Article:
The Burke-Gaffney Observatory – Cosmoboy’s unveiling speech

11 11 2014

Ecogirl suggested that I post my speech from the press conference – so here it is!

speech“Thank you everyone for being here for this celebration!

While our Observatory Director Dave Lane is going to tell you about the Medjuck telescope and our plans for the Burke-Gaffney Observatory in detail, I just want to take a couple of minutes of your time to talk about the impact of astronomy on campus.

Everything you are is a product of your experiences and choices.

And a great education informs both of these; by exposing you to new – sometimes breathtaking – experiences, and providing you with the knowledge and frameworks you need to make good choices.

press_confThose thoughts are really what drove the renovation of the Burke-Gaffney Observatory. Any student that studies astronomy, whether in introductory courses for non-scientists or the more specialized honours program, will have a chance to use the Medjuck telescope for observing projects. Thanks to our enthusiastic telescope operators you don’t even have to know your eyepiece from your elbow to be able to use the telescope!

laneBut even more exciting is the possibility of robotic control. Dave Lane has done a remarkable job in bringing the observatory up-to-date. He can now control it entirely from home, and as you’ll see today, a social media interface is in the works. Need to get a picture of a galaxy for your ASTR1000 project? Try tweeting.

But access alone isn’t the most amazing thing about the renovation. The gorgeous new 24.5 inch Medjuck telescope is the second largest campus telescope in Canada. With a modern optical design it produces stunning images, significantly better than our beloved Ealing telescope. It is a fantastic piece of research grade equipment – indeed a model just like it has been cold tested for deployment in the Arctic. We know it works down to -35 C, so I guarantee we’ll still be running in the middle of winter!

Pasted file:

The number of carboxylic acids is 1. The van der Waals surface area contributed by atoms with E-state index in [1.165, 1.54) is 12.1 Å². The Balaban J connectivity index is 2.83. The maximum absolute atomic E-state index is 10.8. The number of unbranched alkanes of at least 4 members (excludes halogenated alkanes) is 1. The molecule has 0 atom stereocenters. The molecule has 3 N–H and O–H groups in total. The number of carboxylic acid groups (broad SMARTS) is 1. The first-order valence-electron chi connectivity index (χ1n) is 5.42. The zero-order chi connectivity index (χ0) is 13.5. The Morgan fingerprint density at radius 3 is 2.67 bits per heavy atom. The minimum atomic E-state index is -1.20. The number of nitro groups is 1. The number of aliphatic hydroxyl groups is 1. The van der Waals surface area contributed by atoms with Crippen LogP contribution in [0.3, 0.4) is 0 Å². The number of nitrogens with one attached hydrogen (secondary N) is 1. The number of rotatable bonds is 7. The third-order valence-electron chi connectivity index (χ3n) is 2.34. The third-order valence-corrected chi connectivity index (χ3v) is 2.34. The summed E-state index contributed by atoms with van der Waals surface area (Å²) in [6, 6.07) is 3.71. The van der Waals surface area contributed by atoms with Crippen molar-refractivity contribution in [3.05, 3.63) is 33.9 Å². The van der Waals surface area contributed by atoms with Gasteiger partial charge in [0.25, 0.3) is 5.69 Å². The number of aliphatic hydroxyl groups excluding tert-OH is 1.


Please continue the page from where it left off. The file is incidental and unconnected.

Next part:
But to give you an idea of its capabilities, just a day before one of the first viewing sessions with the new telescope, a supernova went off in a neighbouring galaxy (and for those of you that don’t know, the first supernova ever discovered in Canada was discovered from the BGO in 1995). But how far away was that supernova? 11.5 million light years. To put that in context, the light from that supernova left before the great-apes had truly started evolving on the savannah of Africa. There were no humans anywhere.

I’ll leave it to the words of seven year old girl to describe what she thought of seeing the supernova and how old it was: “That’s soooo cool!!!

But this isn’t even close to pushing the limits of the Medjuck Telescope. The most distant object it will be able to see, the not very romantically called 3C273, is 2.5 billion light years away. The light that we are now receiving from it left when the only form of life on Earth was single cell bacteria. No plants. No higher forms of life. The fossil cliffs at Joggins were still 2.2 billion years from being formed.

Just think about this for a second:

BGOYou now have a chance to put light in your eye that has travelled across almost 20% of the entire Universe. To be influenced by something that is unimaginably distant, something incredibly old. That’s a breathtaking experience. It may not be full of heart pumping adrenaline, but it makes you realize something quite profound – that even the most distant of things can have an impact on how you see the world and yourself.

And by now you’ve also realized that astronomy isn’t just about charting the skies. It’s about time-travel too. You probably didn’t think of the Medjuck Telescope as a time-machine, but in some sense that’s exactly what it is.

medjuckAbove all this, we should see the chance to have these experiences, and the knowledge that comes with them, as a gift. Thanks to the generosity of Dr Medjuck the support of the University, and hard work by dedicated individuals, we’re incredibly excited and just a little bit proud in Astronomy and Physics to be able to share these experiences both with everyone on campus, and also the community of Halifax. And through social media, perhaps soon the world!

So please, come to the BGO and be amazed.

The Universe is yours to discover.

Thank you.”





The Sound of a Binary Universe

22 07 2010